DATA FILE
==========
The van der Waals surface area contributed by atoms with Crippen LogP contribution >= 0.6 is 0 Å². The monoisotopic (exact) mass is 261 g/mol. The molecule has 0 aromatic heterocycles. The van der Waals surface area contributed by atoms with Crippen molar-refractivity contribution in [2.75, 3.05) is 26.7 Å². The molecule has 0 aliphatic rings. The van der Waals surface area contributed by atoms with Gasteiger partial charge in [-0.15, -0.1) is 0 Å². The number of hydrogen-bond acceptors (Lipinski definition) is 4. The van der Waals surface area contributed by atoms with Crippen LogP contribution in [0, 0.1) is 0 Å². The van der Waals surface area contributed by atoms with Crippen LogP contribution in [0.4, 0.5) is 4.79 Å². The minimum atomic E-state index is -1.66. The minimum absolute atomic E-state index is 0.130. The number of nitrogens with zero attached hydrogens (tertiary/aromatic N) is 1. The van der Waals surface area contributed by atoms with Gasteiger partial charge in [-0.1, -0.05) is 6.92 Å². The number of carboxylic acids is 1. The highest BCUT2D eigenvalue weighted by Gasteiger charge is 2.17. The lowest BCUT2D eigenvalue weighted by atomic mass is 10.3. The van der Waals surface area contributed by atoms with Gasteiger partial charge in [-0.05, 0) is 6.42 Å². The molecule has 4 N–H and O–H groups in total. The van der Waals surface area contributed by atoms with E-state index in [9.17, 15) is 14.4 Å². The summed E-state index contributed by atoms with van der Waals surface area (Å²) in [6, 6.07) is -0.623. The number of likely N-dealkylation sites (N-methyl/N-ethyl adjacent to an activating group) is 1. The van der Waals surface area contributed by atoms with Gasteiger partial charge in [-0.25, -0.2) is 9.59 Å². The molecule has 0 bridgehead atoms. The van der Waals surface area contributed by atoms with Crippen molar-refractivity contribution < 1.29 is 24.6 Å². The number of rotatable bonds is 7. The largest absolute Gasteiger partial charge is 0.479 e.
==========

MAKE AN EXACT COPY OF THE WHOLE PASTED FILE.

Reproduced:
The van der Waals surface area contributed by atoms with Crippen LogP contribution >= 0.6 is 0 Å². The monoisotopic (exact) mass is 261 g/mol. The molecule has 0 aromatic heterocycles. The van der Waals surface area contributed by atoms with Crippen molar-refractivity contribution in [2.75, 3.05) is 26.7 Å². The molecule has 0 aliphatic rings. The van der Waals surface area contributed by atoms with Gasteiger partial charge in [-0.15, -0.1) is 0 Å². The number of hydrogen-bond acceptors (Lipinski definition) is 4. The van der Waals surface area contributed by atoms with Crippen LogP contribution in [0, 0.1) is 0 Å². The van der Waals surface area contributed by atoms with Crippen LogP contribution in [0.4, 0.5) is 4.79 Å². The minimum atomic E-state index is -1.66. The minimum absolute atomic E-state index is 0.130. The number of nitrogens with zero attached hydrogens (tertiary/aromatic N) is 1. The van der Waals surface area contributed by atoms with Gasteiger partial charge in [-0.1, -0.05) is 6.92 Å². The number of carboxylic acids is 1. The highest BCUT2D eigenvalue weighted by Gasteiger charge is 2.17. The lowest BCUT2D eigenvalue weighted by atomic mass is 10.3. The van der Waals surface area contributed by atoms with Gasteiger partial charge in [-0.05, 0) is 6.42 Å². The molecule has 4 N–H and O–H groups in total. The van der Waals surface area contributed by atoms with E-state index in [9.17, 15) is 14.4 Å². The summed E-state index contributed by atoms with van der Waals surface area (Å²) in [6, 6.07) is -0.623. The number of likely N-dealkylation sites (N-methyl/N-ethyl adjacent to an activating group) is 1. The van der Waals surface area contributed by atoms with Gasteiger partial charge in [-0.25, -0.2) is 9.59 Å². The molecule has 0 bridgehead atoms. The van der Waals surface area contributed by atoms with Crippen molar-refractivity contribution < 1.29 is 24.6 Å². The number of rotatable bonds is 7. The largest absolute Gasteiger partial charge is 0.479 e.